This double disc from Melodic joins their 2006 album with last year’s follow-up, Primary Colors, which got international attention and appeared on a lot of year-end lists. "Which Way to Go," from Colors may be their peak so far, a perfect storm of post-punk drone and regular guy lyrics. The self-titled debut reveals that they’ve been top rank right from the start. Their first two singles, "Get Up Morning" and "It’s All Square," have all the chemistry of their later tracks. On the former, the changes never hit where they’re supposed to on a four-chord rock song, like toast that keeps popping out of the toaster before it’s done. The swamp of bass and cymbal crashes that make up "It’s All Square" are ominous, but there’s nothing otherworldly about Brendon Suppression’s voice. As ever, he sounds like a guy who’s stumbled into the song, and had to make up his lines on the spot.
The verses of "Precious Rose" are so close to Wire’s "Mannequin" that it would make Elastica blush. But as much as it recalls the metronome beats and raw production of Pink Flag, Wire would have never gone near a song that compares a girl to a rose. They wouldn’t have let the song go on for three and a half minutes, either, nor come up with anything as lusty as "Want to kiss you all over / don’t know where to begin." If there was some more reverb, it could be the Troggs. But the Troggs would have tried some harmonies and bent some notes. And included a lot more filler.
By Ben Donnelly
Album review: Eddy Current Suppression Ring - 'Primary Colours'
August 12, 2009
Winners of the Australian Mercury Music Prize, and NME’s mad band name of the week award, ECSR are four men with garage-rock pulsing in great wibbly waves from their very fingertips. Their second album, to be released with their self-titled debut for the first time on these shores, is sweaty, rough and ready. ‘Memory Lane’ is Stones-meets-Stooges rifforama, while ‘wrapped up’ throws a touch of Dinosaur Jr grungery into the mix and ‘Colour Television’ flirts with Wire. An easy comparison would be The Datsuns, but this is much closer to White Denim’s first album. And while they don’t have as many ideas as the Texans (it’s got one thing on its mind) they can eddy our currents any time.
Eddy Current Suppression Ring / Primary Colours
The four members of Eddy Current Suppression Ring all worked for a vinyl pressing plant outside Melbourne, Australia. Six years ago, as their company Christmas party wound down, the four began jamming drunkenly together. They'd never penned a song or been in a band. Impromptu frontman Brendan Suppression simply ad-libbed lyrics into a tape recorder. Somewhere in there, more than just chemistry took hold. They settled on one questionable band name, an electrical circuitry term that also yielded three individual monikers: guitarist Eddy Current, drummer Danny Current and Brendan Suppression. Bassist Rob Solid held out. They released a spate of 7" singles on their own with relative ease. Then they unleashed two mighty full-lengths that until recently have never been available outside of their native Australia at the same time. Both are primal slabs of minimalist guitar music.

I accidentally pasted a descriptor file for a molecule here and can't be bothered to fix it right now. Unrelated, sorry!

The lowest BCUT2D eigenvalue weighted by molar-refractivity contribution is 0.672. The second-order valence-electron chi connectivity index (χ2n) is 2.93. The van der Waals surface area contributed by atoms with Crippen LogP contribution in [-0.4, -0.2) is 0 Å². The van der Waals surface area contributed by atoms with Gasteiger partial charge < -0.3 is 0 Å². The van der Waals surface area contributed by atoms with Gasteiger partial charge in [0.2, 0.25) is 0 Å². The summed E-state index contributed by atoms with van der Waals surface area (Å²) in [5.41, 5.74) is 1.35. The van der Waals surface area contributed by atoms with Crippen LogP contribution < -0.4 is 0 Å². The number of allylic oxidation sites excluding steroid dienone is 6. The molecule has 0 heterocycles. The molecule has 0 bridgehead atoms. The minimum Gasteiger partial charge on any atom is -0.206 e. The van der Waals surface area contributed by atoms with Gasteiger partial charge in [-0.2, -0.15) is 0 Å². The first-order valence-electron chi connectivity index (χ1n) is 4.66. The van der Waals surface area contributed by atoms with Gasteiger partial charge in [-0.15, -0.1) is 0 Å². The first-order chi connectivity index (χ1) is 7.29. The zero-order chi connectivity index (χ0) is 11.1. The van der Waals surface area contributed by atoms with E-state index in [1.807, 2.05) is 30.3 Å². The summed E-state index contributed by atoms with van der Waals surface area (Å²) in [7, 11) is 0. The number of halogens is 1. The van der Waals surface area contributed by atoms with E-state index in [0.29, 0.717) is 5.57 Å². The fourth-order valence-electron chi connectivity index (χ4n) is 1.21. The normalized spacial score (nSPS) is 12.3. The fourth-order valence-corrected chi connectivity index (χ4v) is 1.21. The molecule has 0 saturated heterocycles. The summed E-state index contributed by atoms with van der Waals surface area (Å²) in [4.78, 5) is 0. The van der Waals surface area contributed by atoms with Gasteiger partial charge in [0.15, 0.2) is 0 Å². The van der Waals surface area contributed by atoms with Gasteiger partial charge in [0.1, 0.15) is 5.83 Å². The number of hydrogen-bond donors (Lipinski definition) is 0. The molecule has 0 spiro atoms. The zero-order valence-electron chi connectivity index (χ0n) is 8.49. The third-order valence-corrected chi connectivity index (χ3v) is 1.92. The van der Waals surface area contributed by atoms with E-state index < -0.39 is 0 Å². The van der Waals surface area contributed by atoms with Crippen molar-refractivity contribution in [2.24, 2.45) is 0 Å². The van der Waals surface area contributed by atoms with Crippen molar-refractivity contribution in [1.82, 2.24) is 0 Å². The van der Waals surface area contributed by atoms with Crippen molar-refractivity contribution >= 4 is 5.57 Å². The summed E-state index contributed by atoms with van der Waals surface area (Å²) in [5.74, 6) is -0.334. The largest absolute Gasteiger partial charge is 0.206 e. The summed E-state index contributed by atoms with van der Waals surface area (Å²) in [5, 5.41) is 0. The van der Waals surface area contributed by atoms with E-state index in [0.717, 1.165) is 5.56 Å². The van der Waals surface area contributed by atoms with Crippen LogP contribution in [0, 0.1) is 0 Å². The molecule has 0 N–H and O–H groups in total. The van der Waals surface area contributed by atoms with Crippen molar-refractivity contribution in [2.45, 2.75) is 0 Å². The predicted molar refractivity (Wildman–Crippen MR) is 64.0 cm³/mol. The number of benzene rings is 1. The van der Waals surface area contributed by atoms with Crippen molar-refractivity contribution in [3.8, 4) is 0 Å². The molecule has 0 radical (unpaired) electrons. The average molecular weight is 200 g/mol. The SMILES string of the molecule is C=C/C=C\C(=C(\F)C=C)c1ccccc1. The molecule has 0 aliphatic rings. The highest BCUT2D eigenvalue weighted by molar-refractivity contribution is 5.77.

The "M" word might conjure images of bands falling anywhere between Wire and the White Stripes. While it's easy to detect notes of Wire, ECSR have developed an economy of sound that relies less on spiny riffs and more on an instinctual use of space. Within the clatter of each three-minute blast, Suppression is given the room to do just what he did during that Christmas party, not so much diarizing as slobbering each thought as it arrives to him. In "Cool Ice Cream", he screams for ice cream/sex over some guitar coiling and motorik bass, the end product a lot like a cuddlier, less creepy version of the Fall. And like the thrust of the Stooges, another easy reference point, that sexual drive (or template, really) lives and breathes in the dynamics as well. "Pitch a Tent" marries the same ideas to mangier soloing. When ECSR are at their best, they're working around an insistent groove, building before finally collapsing to saddle up again seconds later. There's little variation, but there needn't be. Even when the songs butt heads with one another, the melodies are pure comfort food. There isn't a weak song in the pack.
The stronger record by a hair, last year's Primary Colours is a very natural, even artfully polished extension of its predecessor. The DNA remains the same, just married with less hitches. As "Memory Lane" opens with nearly identical chopping, Suppression makes a difference by slowing his roll. Always dynamic, he presents himself here as an insightful drunk rather than just a drunk. Take the way "Wrapped Up" runs along some really beautiful ribbons of guitar melody for instance, Suppression going so far as to harmonize the equally warm refrain. "Colour Television" hits harder and with more menace than anything they've done yet, but there's a softening of edges taking place throughout, a band testing limits after having already refined them. Current in particular is able to dictate the climate, forcing the band out of the garage and suggesting they never go back.
— David Bevan , January 14, 2010